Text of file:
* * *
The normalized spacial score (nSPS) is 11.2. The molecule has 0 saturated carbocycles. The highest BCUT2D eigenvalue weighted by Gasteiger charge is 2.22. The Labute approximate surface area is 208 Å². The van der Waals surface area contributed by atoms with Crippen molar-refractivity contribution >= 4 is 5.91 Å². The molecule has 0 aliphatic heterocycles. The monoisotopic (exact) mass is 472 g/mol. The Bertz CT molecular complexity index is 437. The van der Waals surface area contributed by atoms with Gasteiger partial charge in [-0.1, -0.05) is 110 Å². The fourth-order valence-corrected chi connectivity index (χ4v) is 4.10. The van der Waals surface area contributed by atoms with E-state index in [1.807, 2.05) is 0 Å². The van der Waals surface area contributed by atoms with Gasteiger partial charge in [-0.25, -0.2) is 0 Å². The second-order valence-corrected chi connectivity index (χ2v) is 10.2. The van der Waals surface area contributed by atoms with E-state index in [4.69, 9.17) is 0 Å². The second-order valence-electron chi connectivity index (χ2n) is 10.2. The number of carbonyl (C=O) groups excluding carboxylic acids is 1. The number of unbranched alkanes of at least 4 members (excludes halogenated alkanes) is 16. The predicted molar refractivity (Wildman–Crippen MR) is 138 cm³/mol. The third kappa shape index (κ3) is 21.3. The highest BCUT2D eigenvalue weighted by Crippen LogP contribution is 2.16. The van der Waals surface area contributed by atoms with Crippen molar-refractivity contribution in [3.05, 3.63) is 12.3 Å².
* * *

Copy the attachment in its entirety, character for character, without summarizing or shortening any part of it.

The normalized spacial score (nSPS) is 11.2. The molecule has 0 saturated carbocycles. The highest BCUT2D eigenvalue weighted by Gasteiger charge is 2.22. The Labute approximate surface area is 208 Å². The van der Waals surface area contributed by atoms with Crippen molar-refractivity contribution >= 4 is 5.91 Å². The molecule has 0 aliphatic heterocycles. The monoisotopic (exact) mass is 472 g/mol. The Bertz CT molecular complexity index is 437. The van der Waals surface area contributed by atoms with Gasteiger partial charge in [-0.1, -0.05) is 110 Å². The fourth-order valence-corrected chi connectivity index (χ4v) is 4.10. The van der Waals surface area contributed by atoms with E-state index in [1.807, 2.05) is 0 Å². The van der Waals surface area contributed by atoms with Gasteiger partial charge in [-0.25, -0.2) is 0 Å². The second-order valence-corrected chi connectivity index (χ2v) is 10.2. The van der Waals surface area contributed by atoms with E-state index in [4.69, 9.17) is 0 Å². The second-order valence-electron chi connectivity index (χ2n) is 10.2. The number of carbonyl (C=O) groups excluding carboxylic acids is 1. The number of unbranched alkanes of at least 4 members (excludes halogenated alkanes) is 16. The predicted molar refractivity (Wildman–Crippen MR) is 138 cm³/mol. The third kappa shape index (κ3) is 21.3. The highest BCUT2D eigenvalue weighted by Crippen LogP contribution is 2.16. The van der Waals surface area contributed by atoms with Crippen molar-refractivity contribution in [3.05, 3.63) is 12.3 Å².